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Birkbeck scientists to take part in DUO-India Fellowship Programme to tackle antibiotic resistance

Professors and students will take part in the UK-India initiative that works to reverse the tide of antibiotic resistance in global infectious bacterial pathogens. The initiative is funded by the ASEM-DUO Academic Exchange Programme.

Close up of antibiotics, the focus of the DUO-India Fellowship Programme's research into antibiotic resistance
Image courtesy of the Synthetic Urine Review

Professor Sanjib Bhakta from the Department of Biological Sciences and Karina Caetano an MRes Global Infectious Diseases student will take part in an exchange programme with scientists from the Indian Institute of Technology Kharagpur (IIT). The programme was created to facilitate educational exchanges between Asia and Europe and encourage academic research collaborations on a balanced and permanent basis. Only institutions that are members of the Scheme for Promotion of Academic and Research Collaboration (SPARC) are eligible to participate.

The exchange will last from January to December 2020 and sees Professor Bhakta swap with Professor Anindya Sundar Ghosh (IIT, Kharagpur, India) and Ms Caetano swap with Ms Sarmistha Biswal (IIT, Kharagpur, India) as part of their research into tackling antibiotic resistance in WHO priority pathogens.

Tackling the rise of antimicrobial resistance is central to Professor Bhakta’s research and is important in the fight against untreatable illnesses. The exchange team will pay special attention to the study of the cell-wall of a superbug as it is an important site for attack by β-lactam antibiotics such as penicillin. The ultimate aim of the interdisciplinary project is to characterise the designed peptides against the omega-loop of class A -β-lactamases to reverse antimicrobial resistance in bacteria. The project will offer the ASEM-DUO exchange student fellows the interdisciplinary lab skills training, providing experience of new drug discovery and development.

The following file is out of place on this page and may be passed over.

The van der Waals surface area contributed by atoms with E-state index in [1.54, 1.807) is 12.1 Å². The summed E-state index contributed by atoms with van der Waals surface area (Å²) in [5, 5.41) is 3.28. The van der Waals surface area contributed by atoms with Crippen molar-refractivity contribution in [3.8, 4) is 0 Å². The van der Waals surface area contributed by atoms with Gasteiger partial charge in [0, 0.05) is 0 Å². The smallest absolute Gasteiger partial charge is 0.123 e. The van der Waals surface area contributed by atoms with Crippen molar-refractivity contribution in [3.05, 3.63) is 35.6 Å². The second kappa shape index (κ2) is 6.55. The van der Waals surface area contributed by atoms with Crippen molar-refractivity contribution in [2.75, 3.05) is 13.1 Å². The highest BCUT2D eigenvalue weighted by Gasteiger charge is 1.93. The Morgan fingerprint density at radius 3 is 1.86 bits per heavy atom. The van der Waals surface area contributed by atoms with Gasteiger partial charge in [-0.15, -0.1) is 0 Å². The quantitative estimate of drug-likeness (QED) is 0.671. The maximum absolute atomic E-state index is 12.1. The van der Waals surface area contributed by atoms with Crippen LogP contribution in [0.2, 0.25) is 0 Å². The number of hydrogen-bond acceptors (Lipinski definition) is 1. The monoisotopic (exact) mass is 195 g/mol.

Professor Bhakta commented: “We must take every possible measure against antibiotic resistance in infectious diseases now rather than later, before this major global health challenge goes beyond our ability to control. If the current trend continues, there will be more than 10 million preventable deaths every year by 2050! This inter-institutional collaboration between UK and India will build a strong international research programme to tackle AMR and accelerate the development of new and effective treatment options. We are thankful to the ASEM-DUO INDIA 2020 support. We are equally appreciative of Newton-Bhabha placement supports and Global Challenges Research Funds to facilitate this international partnership further.”

Professor Anindya Sundar Ghosh adds: "I am really delighted to receive the 2020 DUO-India Professor Fellowship Award with Professor Bhakta.  This fellowship will definitely boost our collaborative research on Antimicrobial Resistance (AMR) and initiate a new arena on designing and assessment of the inhibitory effectiveness of peptides molecules against the conserved amino acids present in the omega-loop of the beta-lactamases. Along with Sarmistha and Karina, both Sanjib and I sincerely look forward to a fruitful collaboration and hope that in future we will be able to expand the same project to some substantial grants."

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